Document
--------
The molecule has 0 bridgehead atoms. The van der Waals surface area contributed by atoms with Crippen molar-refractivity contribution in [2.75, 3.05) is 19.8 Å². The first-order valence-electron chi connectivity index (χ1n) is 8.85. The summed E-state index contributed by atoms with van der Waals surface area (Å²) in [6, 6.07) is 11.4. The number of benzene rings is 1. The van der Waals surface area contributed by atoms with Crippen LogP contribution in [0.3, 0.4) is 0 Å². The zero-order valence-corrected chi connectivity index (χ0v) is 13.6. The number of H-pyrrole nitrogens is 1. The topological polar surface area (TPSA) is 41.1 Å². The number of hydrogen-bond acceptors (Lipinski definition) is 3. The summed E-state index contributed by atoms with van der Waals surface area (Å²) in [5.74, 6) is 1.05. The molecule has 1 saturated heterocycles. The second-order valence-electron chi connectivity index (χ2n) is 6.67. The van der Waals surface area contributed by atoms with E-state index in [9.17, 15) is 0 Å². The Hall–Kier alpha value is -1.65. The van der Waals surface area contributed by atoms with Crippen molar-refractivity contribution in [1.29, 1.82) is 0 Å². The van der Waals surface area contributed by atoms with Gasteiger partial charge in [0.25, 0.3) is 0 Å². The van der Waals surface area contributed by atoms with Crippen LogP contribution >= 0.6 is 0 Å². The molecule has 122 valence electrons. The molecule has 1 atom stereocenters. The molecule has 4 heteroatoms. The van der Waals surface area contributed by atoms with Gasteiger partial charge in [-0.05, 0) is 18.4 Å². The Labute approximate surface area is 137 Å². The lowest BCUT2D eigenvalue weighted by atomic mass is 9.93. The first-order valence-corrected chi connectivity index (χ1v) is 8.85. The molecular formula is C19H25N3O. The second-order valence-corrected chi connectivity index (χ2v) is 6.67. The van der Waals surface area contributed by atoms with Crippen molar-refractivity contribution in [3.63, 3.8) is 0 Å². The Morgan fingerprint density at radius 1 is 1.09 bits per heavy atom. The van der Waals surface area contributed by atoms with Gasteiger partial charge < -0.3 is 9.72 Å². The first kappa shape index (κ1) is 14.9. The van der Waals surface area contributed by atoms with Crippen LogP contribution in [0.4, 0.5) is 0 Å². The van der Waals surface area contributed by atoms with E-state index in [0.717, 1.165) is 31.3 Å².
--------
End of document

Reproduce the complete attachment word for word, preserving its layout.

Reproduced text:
The molecule has 0 bridgehead atoms. The van der Waals surface area contributed by atoms with Crippen molar-refractivity contribution in [2.75, 3.05) is 19.8 Å². The first-order valence-electron chi connectivity index (χ1n) is 8.85. The summed E-state index contributed by atoms with van der Waals surface area (Å²) in [6, 6.07) is 11.4. The number of benzene rings is 1. The van der Waals surface area contributed by atoms with Crippen LogP contribution in [0.3, 0.4) is 0 Å². The zero-order valence-corrected chi connectivity index (χ0v) is 13.6. The number of H-pyrrole nitrogens is 1. The topological polar surface area (TPSA) is 41.1 Å². The number of hydrogen-bond acceptors (Lipinski definition) is 3. The summed E-state index contributed by atoms with van der Waals surface area (Å²) in [5.74, 6) is 1.05. The molecule has 1 saturated heterocycles. The second-order valence-electron chi connectivity index (χ2n) is 6.67. The van der Waals surface area contributed by atoms with E-state index in [9.17, 15) is 0 Å². The Hall–Kier alpha value is -1.65. The van der Waals surface area contributed by atoms with Crippen molar-refractivity contribution in [1.29, 1.82) is 0 Å². The van der Waals surface area contributed by atoms with Gasteiger partial charge in [0.25, 0.3) is 0 Å². The van der Waals surface area contributed by atoms with Crippen LogP contribution >= 0.6 is 0 Å². The molecule has 122 valence electrons. The molecule has 1 atom stereocenters. The molecule has 4 heteroatoms. The van der Waals surface area contributed by atoms with Gasteiger partial charge in [-0.05, 0) is 18.4 Å². The Labute approximate surface area is 137 Å². The lowest BCUT2D eigenvalue weighted by atomic mass is 9.93. The first-order valence-corrected chi connectivity index (χ1v) is 8.85. The molecular formula is C19H25N3O. The second-order valence-corrected chi connectivity index (χ2v) is 6.67. The van der Waals surface area contributed by atoms with Crippen molar-refractivity contribution in [3.63, 3.8) is 0 Å². The Morgan fingerprint density at radius 1 is 1.09 bits per heavy atom. The van der Waals surface area contributed by atoms with Gasteiger partial charge < -0.3 is 9.72 Å². The first kappa shape index (κ1) is 14.9. The van der Waals surface area contributed by atoms with Crippen LogP contribution in [0.4, 0.5) is 0 Å². The van der Waals surface area contributed by atoms with E-state index in [0.717, 1.165) is 31.3 Å².